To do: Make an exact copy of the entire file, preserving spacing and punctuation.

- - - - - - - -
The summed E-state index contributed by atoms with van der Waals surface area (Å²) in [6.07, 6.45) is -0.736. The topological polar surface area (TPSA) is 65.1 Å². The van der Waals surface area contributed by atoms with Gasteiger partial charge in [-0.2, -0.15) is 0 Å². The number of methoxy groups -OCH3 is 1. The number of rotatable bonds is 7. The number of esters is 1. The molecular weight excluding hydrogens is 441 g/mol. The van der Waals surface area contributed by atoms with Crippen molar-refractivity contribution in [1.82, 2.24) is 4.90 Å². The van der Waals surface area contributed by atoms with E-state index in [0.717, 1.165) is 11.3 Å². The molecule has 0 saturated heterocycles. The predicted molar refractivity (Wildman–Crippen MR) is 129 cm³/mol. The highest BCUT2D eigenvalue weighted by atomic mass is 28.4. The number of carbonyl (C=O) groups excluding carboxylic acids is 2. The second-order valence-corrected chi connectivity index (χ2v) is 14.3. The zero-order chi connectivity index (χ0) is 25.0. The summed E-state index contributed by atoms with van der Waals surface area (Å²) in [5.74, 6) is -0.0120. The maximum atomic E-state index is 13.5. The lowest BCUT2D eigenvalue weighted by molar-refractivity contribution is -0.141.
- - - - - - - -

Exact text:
The summed E-state index contributed by atoms with van der Waals surface area (Å²) in [6.07, 6.45) is -0.736. The topological polar surface area (TPSA) is 65.1 Å². The van der Waals surface area contributed by atoms with Gasteiger partial charge in [-0.2, -0.15) is 0 Å². The number of methoxy groups -OCH3 is 1. The number of rotatable bonds is 7. The number of esters is 1. The molecular weight excluding hydrogens is 441 g/mol. The van der Waals surface area contributed by atoms with Crippen molar-refractivity contribution in [1.82, 2.24) is 4.90 Å². The van der Waals surface area contributed by atoms with E-state index in [0.717, 1.165) is 11.3 Å². The molecule has 0 saturated heterocycles. The predicted molar refractivity (Wildman–Crippen MR) is 129 cm³/mol. The highest BCUT2D eigenvalue weighted by atomic mass is 28.4. The number of carbonyl (C=O) groups excluding carboxylic acids is 2. The second-order valence-corrected chi connectivity index (χ2v) is 14.3. The zero-order chi connectivity index (χ0) is 25.0. The summed E-state index contributed by atoms with van der Waals surface area (Å²) in [5.74, 6) is -0.0120. The maximum atomic E-state index is 13.5. The lowest BCUT2D eigenvalue weighted by molar-refractivity contribution is -0.141.